For the tenth year in a row, the University of Baltimore has earned the U.S. News and World Report’s “Best Online Programs” ranking in the category of “Best Online MBA.” UB is among five Maryland-based programs which made the list in 2021.
The online MBA program offered at UB’s Merrick School of Business existed years before U.S. News and World Report established their ranking system in 2012.
The University’s program in the Merrick School of Business is the only school in the state of Maryland that has consecutively been ranked since U.S. News initially began reporting on them.
This year UB comes in at #100, tied with notable institutions including Northeastern University and Temple University. The university also garnered a ranking of #63 for having the best online MBA program for veterans.
Among all institutions, public and private, the program ranks #4 in the Baltimore/Washington area. When just looking at public universities, UB’s online MBA ranks #2 in the Baltimore/Washington area and #71 nationally.
The growing importance of this ranking is proven through the National Center for Education Statistics. Nearly 31% of U.S. graduate students enrolled solely in online education programs in the Fall of 2018.
UB faculty expertise in online course development, coupled with students’ prior understanding of online course procedures and expectations, made the forced transition to an online platform by Covid-19 all the more successful, when compared to the vast majority of other online MBA programs.
Dr. Murray Dalziel, Dean of the Merrick School of Business, had a strong influence in creating both UB’s and Towson University’s MBA programs when he came to Baltimore in 1994.
“I am really happy that once again we are recognized by U.S. News and World Report in their “Best Online MBA” rankings. The Merrick School of Business had the first AACSB accredited fully, online MBA in the world. We’ve been doing this since 1998,” Dalziel said.
“But our faculty are still innovating because we recognize that most of our MBA students are working professionals and they want the flexibility to choose whether to study anywhere they are, at a time of their choosing, or in a classroom, or in-person sessions with groups via Zoom.”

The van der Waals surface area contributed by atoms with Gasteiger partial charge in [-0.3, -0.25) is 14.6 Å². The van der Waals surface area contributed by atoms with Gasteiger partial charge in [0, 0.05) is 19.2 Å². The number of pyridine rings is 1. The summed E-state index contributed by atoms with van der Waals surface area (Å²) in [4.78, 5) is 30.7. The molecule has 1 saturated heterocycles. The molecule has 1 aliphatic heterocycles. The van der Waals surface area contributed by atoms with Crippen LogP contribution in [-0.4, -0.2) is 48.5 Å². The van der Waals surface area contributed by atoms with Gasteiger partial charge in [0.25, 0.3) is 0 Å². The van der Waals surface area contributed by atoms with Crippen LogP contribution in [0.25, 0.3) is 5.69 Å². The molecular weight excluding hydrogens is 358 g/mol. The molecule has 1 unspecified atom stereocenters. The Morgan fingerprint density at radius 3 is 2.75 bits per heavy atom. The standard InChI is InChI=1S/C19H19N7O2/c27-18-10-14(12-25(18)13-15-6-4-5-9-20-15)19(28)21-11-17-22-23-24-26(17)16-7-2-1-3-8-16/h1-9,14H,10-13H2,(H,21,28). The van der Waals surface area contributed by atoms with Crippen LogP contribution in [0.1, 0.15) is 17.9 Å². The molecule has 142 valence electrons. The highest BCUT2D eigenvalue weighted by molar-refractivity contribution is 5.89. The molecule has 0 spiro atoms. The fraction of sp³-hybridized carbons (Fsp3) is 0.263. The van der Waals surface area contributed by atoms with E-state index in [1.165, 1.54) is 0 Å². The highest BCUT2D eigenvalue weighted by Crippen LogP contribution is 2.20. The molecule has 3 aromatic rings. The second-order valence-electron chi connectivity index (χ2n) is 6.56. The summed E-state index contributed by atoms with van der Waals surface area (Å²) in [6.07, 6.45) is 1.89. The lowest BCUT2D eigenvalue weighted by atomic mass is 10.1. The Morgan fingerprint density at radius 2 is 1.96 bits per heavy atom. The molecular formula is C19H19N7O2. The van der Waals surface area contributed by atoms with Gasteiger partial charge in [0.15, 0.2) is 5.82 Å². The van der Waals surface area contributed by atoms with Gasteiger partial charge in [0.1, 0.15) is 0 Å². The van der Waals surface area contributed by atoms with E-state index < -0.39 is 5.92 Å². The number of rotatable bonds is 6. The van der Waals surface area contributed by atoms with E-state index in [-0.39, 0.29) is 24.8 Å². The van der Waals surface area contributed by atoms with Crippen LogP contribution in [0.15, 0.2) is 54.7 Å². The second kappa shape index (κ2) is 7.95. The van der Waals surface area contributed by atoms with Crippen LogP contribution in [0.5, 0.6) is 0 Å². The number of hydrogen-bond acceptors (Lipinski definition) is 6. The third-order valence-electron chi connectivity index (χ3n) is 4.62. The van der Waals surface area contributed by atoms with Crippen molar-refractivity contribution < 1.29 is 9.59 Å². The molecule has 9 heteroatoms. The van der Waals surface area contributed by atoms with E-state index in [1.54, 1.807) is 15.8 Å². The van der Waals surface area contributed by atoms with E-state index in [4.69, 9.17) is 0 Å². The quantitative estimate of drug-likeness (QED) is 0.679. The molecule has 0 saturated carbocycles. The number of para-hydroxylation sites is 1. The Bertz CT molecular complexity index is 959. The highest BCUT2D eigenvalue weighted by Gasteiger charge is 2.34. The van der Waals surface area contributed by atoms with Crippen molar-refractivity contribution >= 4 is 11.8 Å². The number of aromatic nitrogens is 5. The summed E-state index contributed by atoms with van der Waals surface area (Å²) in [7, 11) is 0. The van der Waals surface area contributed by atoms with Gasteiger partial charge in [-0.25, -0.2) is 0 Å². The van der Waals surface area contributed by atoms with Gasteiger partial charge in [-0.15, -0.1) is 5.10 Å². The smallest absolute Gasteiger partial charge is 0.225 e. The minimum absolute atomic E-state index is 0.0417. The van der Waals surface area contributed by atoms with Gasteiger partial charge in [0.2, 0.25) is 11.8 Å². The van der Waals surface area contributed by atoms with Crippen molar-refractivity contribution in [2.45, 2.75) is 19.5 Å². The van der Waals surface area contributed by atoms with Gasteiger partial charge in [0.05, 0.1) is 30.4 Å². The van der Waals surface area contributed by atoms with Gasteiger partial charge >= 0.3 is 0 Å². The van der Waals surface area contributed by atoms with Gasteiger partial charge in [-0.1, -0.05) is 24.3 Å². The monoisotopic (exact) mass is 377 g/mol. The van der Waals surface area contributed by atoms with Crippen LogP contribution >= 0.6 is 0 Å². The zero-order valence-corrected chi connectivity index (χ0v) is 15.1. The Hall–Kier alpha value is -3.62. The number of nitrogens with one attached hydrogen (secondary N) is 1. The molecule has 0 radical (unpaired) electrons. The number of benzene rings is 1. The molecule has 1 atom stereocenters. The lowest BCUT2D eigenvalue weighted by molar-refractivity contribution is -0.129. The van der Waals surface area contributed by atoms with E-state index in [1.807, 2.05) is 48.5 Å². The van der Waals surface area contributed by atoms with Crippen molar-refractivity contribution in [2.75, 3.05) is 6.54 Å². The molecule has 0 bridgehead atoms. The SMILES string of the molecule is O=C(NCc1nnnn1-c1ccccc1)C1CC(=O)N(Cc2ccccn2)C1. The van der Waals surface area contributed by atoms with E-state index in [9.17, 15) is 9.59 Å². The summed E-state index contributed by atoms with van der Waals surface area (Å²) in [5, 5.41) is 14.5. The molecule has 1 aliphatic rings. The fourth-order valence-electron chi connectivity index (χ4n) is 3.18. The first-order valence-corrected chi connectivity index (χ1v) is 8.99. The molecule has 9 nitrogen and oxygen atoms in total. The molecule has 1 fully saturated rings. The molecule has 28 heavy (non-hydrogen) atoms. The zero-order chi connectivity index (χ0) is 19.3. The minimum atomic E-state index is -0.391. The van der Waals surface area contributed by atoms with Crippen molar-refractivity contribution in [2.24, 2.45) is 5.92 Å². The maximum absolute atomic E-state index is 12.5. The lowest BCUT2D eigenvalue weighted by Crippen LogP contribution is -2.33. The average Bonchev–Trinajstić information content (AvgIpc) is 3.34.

The U.S. News’ ranking methodology focuses on five areas of evaluation.
30% of the ranking is based on Engagement. Programs must uphold participation standards, giving students opportunities to interact with their instructors and fellow classmates as if they were in person.
25% is based on Expert Opinion. This includes a survey of high-ranking academic officials in MBA programs which account for factors that can’t be quantified. Students may find more job opportunities when completing programs that academics respect.
15% is based on Faculty Credentials and Training. Programs need to retain instructors with academic credentials that are similar to those who teach on-campus courses. They must also have the resources to train instructors so they can provide students the proper on-campus experience.
Another 15% is based on Student Excellence. This looks at the outcomes of coursework and final grades, as well as what students are able to accomplish after they receive their degrees.
The final 15% is based on Student Services and Technologies. Programs should be able to incorporate diverse learning technologies that allow lenience for students who are learning online. These services provide academic and career assistance and financial aid proportionate with comparable campus-based programs.
With Covid-19 pushing more and more students to online platforms for higher education, U.S. News and World Report‘s rankings help identify schools that stand out based on their stellar online programs.
The Merrick School of Business’ continued ranking as one of the Best Online MBA programs is an important distinction, given that it reflects the program’s ability to meet the needs of a diverse student body.
Graham Antreasian is a staff writer for The Sting.